Due to the COVID-19 pandemic, e-learning platforms have quickly become how many children will learn this Fall. As a result, our kids will experience a sharp jump in their screen time. Screen time refers to how many hours per day your child spends in front of a screen, whether watching TV, playing video games, or using electronic devices. Now, more than ever, we need to help to counteract this rise in sedentary time with some good old fashioned exercise and playtime!

Exercise and frequent activity can prepare our children to be better learners. John J. Ratey, MD, writes in his book titled, “Spark: The Revolutionary New Science of Exercise and the Brain” that exercise improves learning on multiple levels: “First, it optimizes your mind-set to improve alertness, attention, and motivation; second, it prepares and encourages nerve cells to bind to one another, which is the cellular basis for logging in new information.” Exercise helps the brain get ready to learn and can make it easier to retain information.

Here are a few more benefits to keeping our kids active:

  • Frequent physical activity is associated with improved behavior in the classroom.
  • Greater rates of activity are associated with higher test scores in reading and math.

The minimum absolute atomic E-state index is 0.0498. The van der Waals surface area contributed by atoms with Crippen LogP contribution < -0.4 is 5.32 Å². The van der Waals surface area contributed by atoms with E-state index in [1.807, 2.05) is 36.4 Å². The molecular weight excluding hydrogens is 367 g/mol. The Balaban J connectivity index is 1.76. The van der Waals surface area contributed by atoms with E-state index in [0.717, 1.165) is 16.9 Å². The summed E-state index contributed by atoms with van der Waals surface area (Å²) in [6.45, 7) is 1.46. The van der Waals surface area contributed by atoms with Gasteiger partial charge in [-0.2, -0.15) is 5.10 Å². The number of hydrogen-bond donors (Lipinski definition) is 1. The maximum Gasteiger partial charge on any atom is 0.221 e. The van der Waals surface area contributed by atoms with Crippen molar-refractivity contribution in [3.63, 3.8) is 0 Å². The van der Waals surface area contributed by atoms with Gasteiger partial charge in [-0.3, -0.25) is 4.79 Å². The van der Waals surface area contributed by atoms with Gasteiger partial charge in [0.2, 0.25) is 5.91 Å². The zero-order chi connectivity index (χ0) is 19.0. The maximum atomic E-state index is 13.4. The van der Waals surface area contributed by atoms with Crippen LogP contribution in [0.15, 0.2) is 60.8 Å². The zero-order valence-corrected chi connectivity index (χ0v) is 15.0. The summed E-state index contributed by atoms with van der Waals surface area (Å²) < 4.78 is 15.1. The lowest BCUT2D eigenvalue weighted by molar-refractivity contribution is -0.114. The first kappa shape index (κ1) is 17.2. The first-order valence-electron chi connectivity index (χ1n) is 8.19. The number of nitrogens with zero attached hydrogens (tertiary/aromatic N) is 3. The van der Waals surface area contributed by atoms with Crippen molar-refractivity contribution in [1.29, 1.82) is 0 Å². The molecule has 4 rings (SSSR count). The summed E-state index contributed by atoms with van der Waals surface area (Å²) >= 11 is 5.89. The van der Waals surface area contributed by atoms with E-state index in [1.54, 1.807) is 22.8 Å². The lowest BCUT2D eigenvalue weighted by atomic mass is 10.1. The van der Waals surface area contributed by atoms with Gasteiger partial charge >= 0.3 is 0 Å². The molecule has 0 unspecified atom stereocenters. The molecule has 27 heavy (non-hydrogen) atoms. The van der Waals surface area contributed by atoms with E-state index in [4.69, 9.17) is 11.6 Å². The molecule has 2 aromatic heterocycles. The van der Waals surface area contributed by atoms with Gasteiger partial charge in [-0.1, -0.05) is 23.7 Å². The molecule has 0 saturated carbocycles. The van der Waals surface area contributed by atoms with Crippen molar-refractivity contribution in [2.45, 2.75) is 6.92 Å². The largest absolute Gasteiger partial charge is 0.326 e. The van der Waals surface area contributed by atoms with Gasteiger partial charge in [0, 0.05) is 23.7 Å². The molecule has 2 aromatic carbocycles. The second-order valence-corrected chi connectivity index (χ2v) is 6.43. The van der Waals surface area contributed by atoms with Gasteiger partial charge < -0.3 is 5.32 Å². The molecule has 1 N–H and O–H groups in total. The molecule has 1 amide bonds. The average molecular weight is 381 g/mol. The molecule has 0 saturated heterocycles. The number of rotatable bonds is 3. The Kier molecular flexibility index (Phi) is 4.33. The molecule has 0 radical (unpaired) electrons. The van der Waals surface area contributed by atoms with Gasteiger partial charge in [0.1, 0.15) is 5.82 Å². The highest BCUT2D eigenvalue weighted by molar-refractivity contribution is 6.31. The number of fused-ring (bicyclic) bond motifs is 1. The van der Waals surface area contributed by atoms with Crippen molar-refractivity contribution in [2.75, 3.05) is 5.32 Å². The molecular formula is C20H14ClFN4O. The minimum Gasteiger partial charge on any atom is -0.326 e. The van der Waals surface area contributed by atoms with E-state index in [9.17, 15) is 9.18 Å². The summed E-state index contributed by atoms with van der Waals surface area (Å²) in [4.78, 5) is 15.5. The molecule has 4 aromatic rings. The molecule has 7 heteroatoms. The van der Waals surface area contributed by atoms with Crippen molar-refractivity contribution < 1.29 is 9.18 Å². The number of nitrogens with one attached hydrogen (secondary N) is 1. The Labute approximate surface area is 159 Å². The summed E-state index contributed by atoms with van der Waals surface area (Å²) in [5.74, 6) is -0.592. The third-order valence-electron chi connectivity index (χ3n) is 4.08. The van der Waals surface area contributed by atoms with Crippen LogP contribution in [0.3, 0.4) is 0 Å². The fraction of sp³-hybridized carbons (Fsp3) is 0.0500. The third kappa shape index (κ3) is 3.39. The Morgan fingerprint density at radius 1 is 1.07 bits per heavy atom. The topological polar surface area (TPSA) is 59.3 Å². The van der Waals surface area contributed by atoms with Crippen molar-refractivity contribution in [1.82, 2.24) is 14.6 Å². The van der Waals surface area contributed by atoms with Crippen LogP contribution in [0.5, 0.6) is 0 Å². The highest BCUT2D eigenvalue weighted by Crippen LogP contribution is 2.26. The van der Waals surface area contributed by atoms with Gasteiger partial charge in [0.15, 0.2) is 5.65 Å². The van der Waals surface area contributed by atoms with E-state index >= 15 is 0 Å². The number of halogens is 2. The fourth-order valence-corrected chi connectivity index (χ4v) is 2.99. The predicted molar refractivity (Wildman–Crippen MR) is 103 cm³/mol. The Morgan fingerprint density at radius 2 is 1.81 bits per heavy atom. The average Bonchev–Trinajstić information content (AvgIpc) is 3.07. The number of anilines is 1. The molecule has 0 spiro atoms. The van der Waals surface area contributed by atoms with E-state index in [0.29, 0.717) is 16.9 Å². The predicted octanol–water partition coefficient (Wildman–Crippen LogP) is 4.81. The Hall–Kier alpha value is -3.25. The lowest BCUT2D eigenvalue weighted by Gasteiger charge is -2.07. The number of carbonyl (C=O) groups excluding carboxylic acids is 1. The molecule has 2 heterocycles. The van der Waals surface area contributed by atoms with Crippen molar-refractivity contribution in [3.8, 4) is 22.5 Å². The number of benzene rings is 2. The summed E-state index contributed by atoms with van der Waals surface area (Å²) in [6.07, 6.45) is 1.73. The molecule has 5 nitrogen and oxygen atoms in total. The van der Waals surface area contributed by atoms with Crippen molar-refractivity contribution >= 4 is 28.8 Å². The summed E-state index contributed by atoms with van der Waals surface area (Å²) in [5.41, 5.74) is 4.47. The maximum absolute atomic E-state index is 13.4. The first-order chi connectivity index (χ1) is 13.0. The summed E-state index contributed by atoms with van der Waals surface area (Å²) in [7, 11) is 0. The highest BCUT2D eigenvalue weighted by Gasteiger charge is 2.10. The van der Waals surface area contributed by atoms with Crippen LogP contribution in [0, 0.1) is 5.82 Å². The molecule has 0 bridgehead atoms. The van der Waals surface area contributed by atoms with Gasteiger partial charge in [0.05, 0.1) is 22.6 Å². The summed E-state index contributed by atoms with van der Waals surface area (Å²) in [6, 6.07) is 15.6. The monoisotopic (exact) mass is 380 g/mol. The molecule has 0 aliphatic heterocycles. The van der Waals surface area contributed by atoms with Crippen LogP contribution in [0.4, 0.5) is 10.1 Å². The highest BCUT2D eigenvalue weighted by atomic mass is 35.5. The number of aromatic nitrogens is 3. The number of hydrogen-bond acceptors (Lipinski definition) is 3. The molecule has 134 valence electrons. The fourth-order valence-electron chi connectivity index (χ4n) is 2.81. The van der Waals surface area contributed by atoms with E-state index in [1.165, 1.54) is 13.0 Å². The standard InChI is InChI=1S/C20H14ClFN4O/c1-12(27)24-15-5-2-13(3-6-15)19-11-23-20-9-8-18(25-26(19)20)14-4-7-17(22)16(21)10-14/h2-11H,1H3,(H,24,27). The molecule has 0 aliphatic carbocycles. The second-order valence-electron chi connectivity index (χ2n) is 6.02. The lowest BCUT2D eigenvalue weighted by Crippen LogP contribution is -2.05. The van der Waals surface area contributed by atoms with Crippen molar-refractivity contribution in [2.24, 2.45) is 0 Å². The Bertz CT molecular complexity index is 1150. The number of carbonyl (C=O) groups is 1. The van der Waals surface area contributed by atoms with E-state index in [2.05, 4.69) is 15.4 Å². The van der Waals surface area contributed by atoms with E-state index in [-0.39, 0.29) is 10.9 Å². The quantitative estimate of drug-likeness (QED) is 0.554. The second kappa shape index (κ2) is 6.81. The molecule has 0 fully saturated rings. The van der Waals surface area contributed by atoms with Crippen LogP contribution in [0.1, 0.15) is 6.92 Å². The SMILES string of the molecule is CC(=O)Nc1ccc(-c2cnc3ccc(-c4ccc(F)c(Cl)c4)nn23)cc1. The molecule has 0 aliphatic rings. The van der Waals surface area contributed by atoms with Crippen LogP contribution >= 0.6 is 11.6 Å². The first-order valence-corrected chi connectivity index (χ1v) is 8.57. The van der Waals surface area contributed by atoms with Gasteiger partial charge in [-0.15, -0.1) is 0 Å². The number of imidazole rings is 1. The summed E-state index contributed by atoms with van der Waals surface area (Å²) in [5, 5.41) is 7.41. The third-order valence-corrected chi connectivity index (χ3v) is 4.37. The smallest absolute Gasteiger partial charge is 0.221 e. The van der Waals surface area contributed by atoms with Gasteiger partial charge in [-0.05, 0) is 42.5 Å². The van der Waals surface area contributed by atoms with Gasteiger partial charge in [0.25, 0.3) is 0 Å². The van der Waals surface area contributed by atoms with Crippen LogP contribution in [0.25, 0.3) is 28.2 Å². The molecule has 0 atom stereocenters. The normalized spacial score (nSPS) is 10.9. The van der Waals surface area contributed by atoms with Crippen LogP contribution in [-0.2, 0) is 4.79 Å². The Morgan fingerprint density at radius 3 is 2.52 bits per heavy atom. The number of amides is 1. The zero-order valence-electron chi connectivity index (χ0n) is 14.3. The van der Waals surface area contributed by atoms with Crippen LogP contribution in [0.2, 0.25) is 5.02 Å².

• Children who are active 60 minutes per day demonstrate lower rates of obesity.
  • Active children are more likely to be active adults.
  • Play-based activities that require a high degree of sensory input (sight, sound, touch, etc.) help develop a broad array of skills that can make physical activity more enjoyable later in life.
  • Physical (body) and cognitive (brain) development go hand-in-hand. This relationship is most critical at a young age. When kids are active, their brain develops, which allows for new types of activity.
  • Frequent activities requiring a high degree of balance and coordination are associated with an improved emotional response.
  • Frequent exercise decreases symptoms of depression and anxiety in children.
  • Regular exercise with children promotes self-efficacy concerning health and self-image.

Exercise and frequent activity are critical in helping our children grow into happy, healthy, active adults.